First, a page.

Some years ago, I wrote the following to a friend who was facing impending death. Possibly you know someone who would be encouraged by this letter.  

December 8, 2021

Dear Sir Patrick & Lady Deb, 

You are as saintly a couple as we have ever met. Positive, spiritually adventure-some, humble, mature . . . the list goes on and on. 

Now you face the semi-unknown. I think giving up our physical life here on earth  is the greatest challenge we face in this life – moving on into the unknown (except for what we are told in Scripture, which, admittedly, is a lot, but still much is unknown).  

NEVER EASIER    Patrick, I turn 77 today.  I used to think, “Once I am 50 or 60 years of age, I will finally be mature and full of faith and nothing will bother me.” Now I believe that is not how life works. It will never get easier until we breathe our last.  Today, the spiritual battle to obey the Lord Jesus Christ is as intense as it ever has been.  The point being that I have ceased looking for some ideal, at-peace, seasoned and settled, mature and gracious-to-all life here on earth. 

PROMOTION     I am now viewing departure differently than I used to.  I used to see it as dark and unwelcome, something to resist as long as possible.  Possibly I will cling to life like a frantic man being pushed out of an airplane, but from where I sit now I am seeing it as Promotion.  Promotion into the presence of God, and promotion out of this world of woe, injustice, suffering and hardship. 

I do not want to leave Marilyn yet (she is five years younger than I am so eventually it will probably happen) and we want to help our Grandkids get through college, but in another 8 or 10 years, I think I will be more than ready for promotion. 

DEATH SENTENCE   This morning I was in Numbers 22-35.  In 27:13, Moses was reminded that the time before his departure was short.  He was reminded again in 31:2. He had the maturity to deny what he was thinking about–his soon death–and be concerned about the need for leadership for the nation (27:15).  Would we have had that maturity?   

I would very much like to know when in the 40 years of wilderness wandering the “smiting the rock” event of Numbers 20:10 occurred.  Moses disobeyed and lost his ticket to the promised land.  If this occurred early in the 40 years, Moses lived for years with a death sentence hanging over his head.  If it occurred late–say a year (or even a few months) before his departure–he lived for some months with it in his mind.  Either way–early or late–Moses must have been stressed about this early departure. 

It is obvious that he blamed the complaining of the Israelites and their unjust criticism of him for him losing his cool and smiting the rock (See Deuteronomy 1:37;   3:26;  4:21;  Psalm 106:33).  He did not want an early departure.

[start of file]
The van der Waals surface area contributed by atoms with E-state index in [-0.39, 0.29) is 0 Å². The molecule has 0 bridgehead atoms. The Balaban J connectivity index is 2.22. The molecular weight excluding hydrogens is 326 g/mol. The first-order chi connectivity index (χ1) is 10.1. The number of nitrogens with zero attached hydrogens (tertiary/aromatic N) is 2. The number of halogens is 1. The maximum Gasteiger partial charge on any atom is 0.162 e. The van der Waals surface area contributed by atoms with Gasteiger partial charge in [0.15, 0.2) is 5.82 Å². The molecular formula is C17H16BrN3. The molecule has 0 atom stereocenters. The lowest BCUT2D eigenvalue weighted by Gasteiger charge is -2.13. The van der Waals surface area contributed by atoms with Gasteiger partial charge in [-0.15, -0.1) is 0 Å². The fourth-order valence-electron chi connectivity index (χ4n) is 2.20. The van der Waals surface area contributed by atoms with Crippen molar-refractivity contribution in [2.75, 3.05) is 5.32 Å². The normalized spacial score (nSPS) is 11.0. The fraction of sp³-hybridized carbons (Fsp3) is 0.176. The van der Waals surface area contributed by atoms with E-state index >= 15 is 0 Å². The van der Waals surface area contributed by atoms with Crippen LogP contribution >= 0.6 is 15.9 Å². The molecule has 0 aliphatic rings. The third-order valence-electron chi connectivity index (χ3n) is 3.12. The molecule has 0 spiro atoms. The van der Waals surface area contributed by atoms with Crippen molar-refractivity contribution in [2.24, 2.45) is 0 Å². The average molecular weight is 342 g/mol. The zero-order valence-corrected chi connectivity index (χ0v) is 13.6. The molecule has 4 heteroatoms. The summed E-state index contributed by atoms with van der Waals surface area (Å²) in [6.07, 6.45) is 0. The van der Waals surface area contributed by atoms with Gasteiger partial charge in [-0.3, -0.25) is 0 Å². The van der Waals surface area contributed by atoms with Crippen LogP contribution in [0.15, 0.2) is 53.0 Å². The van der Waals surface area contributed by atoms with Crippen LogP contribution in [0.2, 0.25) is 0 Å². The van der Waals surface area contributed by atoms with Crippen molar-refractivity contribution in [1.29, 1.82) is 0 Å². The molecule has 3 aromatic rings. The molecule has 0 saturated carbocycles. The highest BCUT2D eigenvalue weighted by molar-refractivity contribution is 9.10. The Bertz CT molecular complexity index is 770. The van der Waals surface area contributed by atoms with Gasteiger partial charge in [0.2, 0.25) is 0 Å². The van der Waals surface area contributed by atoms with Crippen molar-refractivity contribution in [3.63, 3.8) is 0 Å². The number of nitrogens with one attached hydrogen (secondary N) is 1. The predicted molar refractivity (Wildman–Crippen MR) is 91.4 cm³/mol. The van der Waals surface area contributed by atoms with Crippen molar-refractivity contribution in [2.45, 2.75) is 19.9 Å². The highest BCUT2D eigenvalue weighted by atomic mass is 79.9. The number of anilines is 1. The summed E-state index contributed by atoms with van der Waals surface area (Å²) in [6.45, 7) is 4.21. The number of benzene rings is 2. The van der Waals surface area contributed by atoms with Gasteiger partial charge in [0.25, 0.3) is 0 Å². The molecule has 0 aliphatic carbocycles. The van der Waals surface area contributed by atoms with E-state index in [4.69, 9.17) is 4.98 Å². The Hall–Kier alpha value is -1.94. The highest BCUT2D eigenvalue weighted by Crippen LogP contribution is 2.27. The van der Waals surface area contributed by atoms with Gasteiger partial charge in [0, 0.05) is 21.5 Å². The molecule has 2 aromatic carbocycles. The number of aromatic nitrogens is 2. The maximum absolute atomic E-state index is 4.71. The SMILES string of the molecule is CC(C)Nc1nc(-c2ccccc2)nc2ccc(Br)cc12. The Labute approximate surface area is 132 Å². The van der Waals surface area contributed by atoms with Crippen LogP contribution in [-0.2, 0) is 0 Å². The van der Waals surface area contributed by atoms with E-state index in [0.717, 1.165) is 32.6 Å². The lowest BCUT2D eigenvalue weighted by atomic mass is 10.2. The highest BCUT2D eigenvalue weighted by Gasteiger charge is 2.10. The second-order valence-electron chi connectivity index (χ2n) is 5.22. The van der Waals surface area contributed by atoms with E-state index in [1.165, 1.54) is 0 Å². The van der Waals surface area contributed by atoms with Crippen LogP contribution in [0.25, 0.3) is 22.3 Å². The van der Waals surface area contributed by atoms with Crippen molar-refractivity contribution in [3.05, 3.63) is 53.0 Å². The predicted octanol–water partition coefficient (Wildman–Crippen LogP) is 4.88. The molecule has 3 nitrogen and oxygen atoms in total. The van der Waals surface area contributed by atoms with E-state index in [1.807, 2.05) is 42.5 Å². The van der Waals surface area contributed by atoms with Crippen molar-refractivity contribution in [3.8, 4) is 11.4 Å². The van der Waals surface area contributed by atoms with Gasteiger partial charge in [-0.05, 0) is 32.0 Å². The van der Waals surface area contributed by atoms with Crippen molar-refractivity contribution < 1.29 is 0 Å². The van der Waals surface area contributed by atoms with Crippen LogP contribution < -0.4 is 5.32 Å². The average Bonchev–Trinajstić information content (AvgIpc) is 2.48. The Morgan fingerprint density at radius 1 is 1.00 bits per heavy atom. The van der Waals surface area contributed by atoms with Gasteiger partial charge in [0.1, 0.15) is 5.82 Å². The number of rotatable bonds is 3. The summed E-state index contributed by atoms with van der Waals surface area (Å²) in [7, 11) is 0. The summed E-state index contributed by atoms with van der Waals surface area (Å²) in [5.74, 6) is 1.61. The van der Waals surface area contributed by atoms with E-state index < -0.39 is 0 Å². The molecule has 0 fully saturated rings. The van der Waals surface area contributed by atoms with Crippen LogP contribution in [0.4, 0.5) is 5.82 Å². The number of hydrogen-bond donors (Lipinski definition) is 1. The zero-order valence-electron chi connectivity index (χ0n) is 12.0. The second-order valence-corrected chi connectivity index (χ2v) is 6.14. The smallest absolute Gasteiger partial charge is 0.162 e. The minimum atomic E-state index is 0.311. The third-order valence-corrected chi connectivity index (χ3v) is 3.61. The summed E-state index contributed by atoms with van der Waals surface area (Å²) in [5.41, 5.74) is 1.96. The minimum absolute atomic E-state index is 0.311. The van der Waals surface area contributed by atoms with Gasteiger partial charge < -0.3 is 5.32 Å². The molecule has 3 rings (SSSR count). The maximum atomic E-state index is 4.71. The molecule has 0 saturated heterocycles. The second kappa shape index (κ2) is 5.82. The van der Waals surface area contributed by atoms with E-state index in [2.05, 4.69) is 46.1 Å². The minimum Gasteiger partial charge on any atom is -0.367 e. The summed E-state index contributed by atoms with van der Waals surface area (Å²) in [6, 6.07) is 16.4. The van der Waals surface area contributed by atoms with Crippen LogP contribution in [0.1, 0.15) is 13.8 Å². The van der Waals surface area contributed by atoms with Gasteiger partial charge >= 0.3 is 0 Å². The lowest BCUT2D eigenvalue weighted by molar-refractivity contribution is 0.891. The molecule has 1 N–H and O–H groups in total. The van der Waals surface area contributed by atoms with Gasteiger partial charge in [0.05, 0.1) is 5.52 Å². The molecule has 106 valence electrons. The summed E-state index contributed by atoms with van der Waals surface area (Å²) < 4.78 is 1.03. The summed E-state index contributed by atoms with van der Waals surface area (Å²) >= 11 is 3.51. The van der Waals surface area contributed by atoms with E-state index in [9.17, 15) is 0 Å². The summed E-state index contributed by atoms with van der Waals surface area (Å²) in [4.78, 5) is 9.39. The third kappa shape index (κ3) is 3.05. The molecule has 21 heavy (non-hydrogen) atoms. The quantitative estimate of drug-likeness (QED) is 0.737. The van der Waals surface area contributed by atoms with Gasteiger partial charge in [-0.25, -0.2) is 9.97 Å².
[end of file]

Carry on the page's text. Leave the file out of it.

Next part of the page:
DEATH OF JOHN    After some time in Numbers, I turned to Matthew 14 which  opens with the death of John the Baptist.  Why didn’t the Lord Jesus Christ gather an army of angels and break John out of jail before he was beheaded?  Why don’t we read Jesus preached against the wickedness of Herod in His next message?    That Jesus was so stressed and distracted that He withdrew for ten days of seclusion?  We don’t.  He didn’t.   

Jesus was not rattled.  While grieved over His cousin, the Lord Jesus Christ was not knocked off stride or off message;  He did not collapse emotionally.  

DEATH NOT THE ULTIMATE    He did none of those things because death is not the ultimate.  Death is not all there is.  Jesus even treats His own death as a means to an end (the salvation of mankind).  He willingly went to Jerusalem and the cross because He knew what was beyond His physical death.   

For the Christian, death is a passing through to fuller life.  Death is not the ultimate.  Life with God on the other side of death is.      

THE ULTIMATE   There is more life on the far side of death than on our side of death.  II Corinthians 5:4 says so.  . . .  what is mortal may be swallowed up by life.

  • The context of II Corinthians 5:4 is clearly physical death.  Verse 1 says, Now we know that if the earthly tent we live in is destroyed . . . .   Verse 4 adds,  . . . For while we are in this tent, we groan and are burdened . . . .  
  • Real Life;  Big Life   II Corinthians 5:4 says . . . what is mortal may be swallowed up by life. Odd that we would have to die to really live.
    Swallowed up is only possible when something bigger, more powerful or dominating consumes something smaller and less powerful. We think of a bear eating a rabbit; a state-wide political movement absorbing the differing opinions of a small town, or Russia swallowing up some of Ukraine. Life (the larger thing) swallows up death (the smaller thing).   

HEAVEN   Yesterday I picked up a copy of Randy Alcorn’s book Heaven and went to read it aloud to a dear saint. Roy Dahl is 92 and still mentally sharp. Having read a few pages, I asked him if he would like me to continue reading. He said, “Yes.” I read a few more pages and asked him again if I should continue, trying to sense if I was reading to fast or if he was getting tired. He wanted more.  If you have not read Mr. Alcorn’s book, I would encourage you to do so.  It will bring encouragement and perspective.  

Patrick, Debbie, it is clear that you are adding to your legacy by how you are handling your health situation Debbie.  Many are inspired by you. Yes, there must we weak moments, but you are as saintly a couple as we have ever met and you are basically doing . . 

. . . beautifully,